In this light, lets start with the Medes and Persians. If I substitute mercenary hoplites for the bow & spear armed Persian infantry, it's not hard to turn an early into a late Achaemenid army. The Seleucids took over much of the Persian empire's territory and people and so, many levy and mercenary units can continue to serve. Good thing I left the scythes on the chariots, even with only 2 horses, it should be clear what they are. But what Selucid army is complete without elephants, cataphracts and pikemen? Well, elephants I have, cataphracts are really only needed for a late Seleucid army but they are a useful troop type and I wouldn't mind having a unit, and one could do without pikemen if playing an advance guard or ambush sort of scenarios. They really are needed in considerable numbers for anything like a pitched battle though so best look at other options for now.

If I do add some cataphracts, as well as my Saka nobles on partially armoured horses, then by making use of various Anatolian & Skythian levies and Greek mercenaries, a small Cappadocian, Armenian or Pontic army might be possible to face Romans or Successors. Again pikemen would be useful for big battles or imitation legionaries but not really needed for skirmishes. Might be a good excuse to paint a few Romans though so I'll file that thought.

None of these are of much use against Carthaginians unless one postulates that they turn East rather than North but there might be enough Greeks in the Lydian army to make a small Syracusian force.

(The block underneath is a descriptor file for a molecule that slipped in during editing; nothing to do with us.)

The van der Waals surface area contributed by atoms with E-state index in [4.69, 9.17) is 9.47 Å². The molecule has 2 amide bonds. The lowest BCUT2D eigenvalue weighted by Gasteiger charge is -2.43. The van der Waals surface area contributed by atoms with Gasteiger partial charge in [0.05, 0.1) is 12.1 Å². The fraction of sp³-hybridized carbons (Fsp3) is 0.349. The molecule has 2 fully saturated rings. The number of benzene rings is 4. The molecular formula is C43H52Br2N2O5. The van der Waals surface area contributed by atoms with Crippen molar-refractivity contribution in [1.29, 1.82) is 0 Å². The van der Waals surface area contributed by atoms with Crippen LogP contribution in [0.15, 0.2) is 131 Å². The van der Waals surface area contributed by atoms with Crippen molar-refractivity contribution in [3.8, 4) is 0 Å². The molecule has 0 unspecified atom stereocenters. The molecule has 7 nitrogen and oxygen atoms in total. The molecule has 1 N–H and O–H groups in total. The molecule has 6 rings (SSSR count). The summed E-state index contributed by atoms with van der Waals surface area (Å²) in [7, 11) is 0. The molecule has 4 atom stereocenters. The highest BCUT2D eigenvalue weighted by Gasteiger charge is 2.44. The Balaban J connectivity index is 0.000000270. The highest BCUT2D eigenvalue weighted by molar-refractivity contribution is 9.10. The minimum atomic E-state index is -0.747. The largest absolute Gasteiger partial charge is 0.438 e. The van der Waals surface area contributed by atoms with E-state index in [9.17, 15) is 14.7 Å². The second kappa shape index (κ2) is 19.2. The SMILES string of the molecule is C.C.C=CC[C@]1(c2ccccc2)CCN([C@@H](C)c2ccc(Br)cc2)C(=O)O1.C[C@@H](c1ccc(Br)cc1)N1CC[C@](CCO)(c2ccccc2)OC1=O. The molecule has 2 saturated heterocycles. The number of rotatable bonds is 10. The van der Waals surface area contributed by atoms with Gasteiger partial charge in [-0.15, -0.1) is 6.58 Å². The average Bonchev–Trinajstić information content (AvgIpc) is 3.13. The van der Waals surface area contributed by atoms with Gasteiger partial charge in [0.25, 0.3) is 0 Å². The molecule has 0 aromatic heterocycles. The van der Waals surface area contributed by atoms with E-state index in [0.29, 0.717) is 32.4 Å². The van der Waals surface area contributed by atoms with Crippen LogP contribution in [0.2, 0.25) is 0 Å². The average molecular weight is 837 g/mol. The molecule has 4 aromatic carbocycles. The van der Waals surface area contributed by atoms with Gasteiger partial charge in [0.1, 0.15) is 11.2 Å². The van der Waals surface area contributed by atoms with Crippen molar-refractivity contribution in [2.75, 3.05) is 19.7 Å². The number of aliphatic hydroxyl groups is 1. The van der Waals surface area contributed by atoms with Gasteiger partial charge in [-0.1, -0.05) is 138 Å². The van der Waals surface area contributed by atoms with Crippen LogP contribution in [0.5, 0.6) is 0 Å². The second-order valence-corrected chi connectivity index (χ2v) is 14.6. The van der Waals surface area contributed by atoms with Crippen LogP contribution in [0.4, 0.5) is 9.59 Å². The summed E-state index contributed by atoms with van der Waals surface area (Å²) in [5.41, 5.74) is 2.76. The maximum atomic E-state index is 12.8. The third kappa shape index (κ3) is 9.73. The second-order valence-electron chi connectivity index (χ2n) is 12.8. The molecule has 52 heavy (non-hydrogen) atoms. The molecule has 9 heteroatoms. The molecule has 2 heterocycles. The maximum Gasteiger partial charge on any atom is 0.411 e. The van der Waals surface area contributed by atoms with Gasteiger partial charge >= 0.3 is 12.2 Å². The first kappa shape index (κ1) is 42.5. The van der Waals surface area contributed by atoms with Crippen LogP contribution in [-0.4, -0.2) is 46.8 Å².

OK that takes us up to the Roman Empire, what about after that? About the only troops who won't look out of place by then, are the Scythian sorts and some of the Persian infantry. If I do get some cataphracts and just a few more horse archers, a small Parthian or Armenian force might be possible. That darned latest research has come in handy for once and it seems that the Sassinids may have used more and better infantry than previously thought and it seems that not all of the heavy cavalry had armoured horses after all so by reusing infantry and light cavlry, making use of Saka nobles and that "I've been everywhere man" cataphract unit I'm contmplating, the elephants in the closet and then perhaps treat myself to a real unit of Clibinari, with the tasseled 1/2 barded horses then a small Sassinid army could be managed. That'll let me present something approaching an historical opponant for many of the most popular armies and if someone shows up with Ancient British, then they'll be Galatians to me!,

I think the next chore is to settle on rules, basing and some basic organizational rules.

Sorry about the photo quality today, too little light, too little time.


  1. Interesting stuff Ross. I agree entirely with your thoughts regarding the fascism of the 'latest research'. This is something that's become more of an issue in my favourite period (AWI) in recent years. Personally i refuse to lose sleep over details - i use the figures i find most appealing and that's that. After all the only thing a 25mm figure really faithfully portrays is a 25mm figure....and we are playing with toy soldiers. Cheers.

  2. Xaltotun of PythonNovember 5, 2009 at 2:32 PM

    There was an interesting one on TMP (I think)a while back where someone was saying it seemed that modern research was indicating that among the most accurate Sassanids on the market today were some of the Garrison Achaemenid Persians! I liked that one.